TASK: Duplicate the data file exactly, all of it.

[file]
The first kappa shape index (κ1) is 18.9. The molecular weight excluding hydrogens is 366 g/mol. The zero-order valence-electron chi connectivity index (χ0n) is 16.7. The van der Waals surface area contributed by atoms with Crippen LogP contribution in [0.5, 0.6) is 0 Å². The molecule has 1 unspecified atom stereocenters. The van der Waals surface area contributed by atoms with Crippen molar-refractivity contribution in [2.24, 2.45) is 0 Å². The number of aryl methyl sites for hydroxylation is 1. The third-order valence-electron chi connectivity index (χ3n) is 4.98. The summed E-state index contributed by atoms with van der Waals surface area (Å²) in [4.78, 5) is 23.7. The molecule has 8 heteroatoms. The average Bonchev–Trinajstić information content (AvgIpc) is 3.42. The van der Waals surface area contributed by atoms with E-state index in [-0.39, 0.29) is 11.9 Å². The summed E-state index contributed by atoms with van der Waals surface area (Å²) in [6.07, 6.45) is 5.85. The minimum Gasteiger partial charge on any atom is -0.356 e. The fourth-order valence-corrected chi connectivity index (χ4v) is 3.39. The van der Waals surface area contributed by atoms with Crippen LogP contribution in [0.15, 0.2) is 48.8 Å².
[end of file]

The first kappa shape index (κ1) is 18.9. The molecular weight excluding hydrogens is 366 g/mol. The zero-order valence-electron chi connectivity index (χ0n) is 16.7. The van der Waals surface area contributed by atoms with Crippen LogP contribution in [0.5, 0.6) is 0 Å². The molecule has 1 unspecified atom stereocenters. The van der Waals surface area contributed by atoms with Crippen molar-refractivity contribution in [2.24, 2.45) is 0 Å². The number of aryl methyl sites for hydroxylation is 1. The third-order valence-electron chi connectivity index (χ3n) is 4.98. The summed E-state index contributed by atoms with van der Waals surface area (Å²) in [4.78, 5) is 23.7. The molecule has 8 heteroatoms. The average Bonchev–Trinajstić information content (AvgIpc) is 3.42. The van der Waals surface area contributed by atoms with E-state index in [-0.39, 0.29) is 11.9 Å². The summed E-state index contributed by atoms with van der Waals surface area (Å²) in [6.07, 6.45) is 5.85. The minimum Gasteiger partial charge on any atom is -0.356 e. The fourth-order valence-corrected chi connectivity index (χ4v) is 3.39. The van der Waals surface area contributed by atoms with Crippen LogP contribution in [0.15, 0.2) is 48.8 Å².